Second idea is a bit more complicated. We count the nils, so the count is 44 as it should be. However, there is one difference. Second path no longer satisfies the condition of a leaf. Technically it relaxes the 5th rule, because we leave out some of the nodes. We should probably avoid that.


With the second idea, you may also feel that we are “bending” the rules a bit, especially the definition of the “leaf” nodes.

Given the definition of the red-black tree, where nil is considered to be an external node, we have decided that bending it a bit just to stir a thought about it won't hurt anybody. 😉

4ª If a node is red, then both its children are black.

This rule might seem rather silly on the first look, but there are 2 important functions:

  1. it allows the algorithms to “notice” that something went wrong (i.e. the tree needs to be rebalanced), and
  2. it holds the balancing and height of the tree “in check” (with the help of the 5th rule).

When we have a look at the algorithms that are used for fixing up the red-black tree after an insertion or deletion, we will notice that all the algorithms need is the color of the node.

How come it is the only thing that we need? How come such naïve thing can be enough?

Let's say we perform an insertion into the tree… We go with the usual and pretty primitive insertion into the binary-search tree and then, if needed, we “fix up” broken invariants. How can that be enough? With each insertion and deletion we maintain the invariants, therefore if we break them with one operation, there's only one path on which the invariants were felled. If we know that rest of the tree is correct, it allows us to fix the issues just by propagating it to the root and abusing the siblings (which are, of course, correct red-black subtrees) to fix or at least partially mitigate the issues and propagate them further.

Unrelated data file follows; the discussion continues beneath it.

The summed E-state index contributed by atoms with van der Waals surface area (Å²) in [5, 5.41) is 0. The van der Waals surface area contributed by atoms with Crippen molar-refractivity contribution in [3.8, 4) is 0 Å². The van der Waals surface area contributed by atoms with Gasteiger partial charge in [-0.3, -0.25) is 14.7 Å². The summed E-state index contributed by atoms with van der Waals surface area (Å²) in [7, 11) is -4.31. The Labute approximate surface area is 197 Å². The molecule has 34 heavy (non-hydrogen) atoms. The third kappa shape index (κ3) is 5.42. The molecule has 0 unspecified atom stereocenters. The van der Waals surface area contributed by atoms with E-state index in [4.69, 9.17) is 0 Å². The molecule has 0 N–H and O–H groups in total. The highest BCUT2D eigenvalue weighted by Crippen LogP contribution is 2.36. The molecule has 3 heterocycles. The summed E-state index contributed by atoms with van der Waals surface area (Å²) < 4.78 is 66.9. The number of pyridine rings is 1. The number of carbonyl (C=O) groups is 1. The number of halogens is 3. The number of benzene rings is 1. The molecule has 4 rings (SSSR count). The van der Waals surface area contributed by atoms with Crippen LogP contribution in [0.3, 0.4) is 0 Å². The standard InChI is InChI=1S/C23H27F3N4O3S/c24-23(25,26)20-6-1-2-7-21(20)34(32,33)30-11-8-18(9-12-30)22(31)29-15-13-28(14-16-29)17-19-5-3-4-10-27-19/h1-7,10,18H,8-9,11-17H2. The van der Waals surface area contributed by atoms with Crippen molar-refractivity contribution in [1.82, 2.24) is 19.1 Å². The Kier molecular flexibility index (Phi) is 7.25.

Let's assume that we do not enforce this rule, you can see how it breaks the balancing of the tree below.

We can create a big subtree with only red nodes and even when keeping the rest of the rules maintained, it will break the time complexity. It stops us from “hacking” the black height requirement laid by the 5th rule.

5ª For each node, all simple paths from the node to descendant leaves contain the same number of black nodes.

As it was mentioned, with the 4th rule they hold the balancing of the red-black tree.


An important observation here is the fact that the red-black tree is a height-balanced tree.

Enforcing this rule (together with the 4th rule) keeps the tree balanced:

  1. 4th rule makes sure we can't “hack” this requirement.
  2. This rule ensures that we have “similar”2 length to each of the leaves.
AVL tree

You might have heard about an AVL tree before. It is the first self-balanced tree to be ever introduced and works in a very similar nature as the red-black tree, the only difference is that it does not deal with the black height, but the height in general.

If you were to compare AVL with the red-black tree, you can say that AVL is much more strict while red-black tree can still maintain the same asymptotic time complexity for the operations, but having more relaxed rules.


  1. CORMEN, Thomas. Introduction to algorithms. Cambridge, Mass: MIT Press, 2009. isbn 9780262033848.

  2. red nodes still exist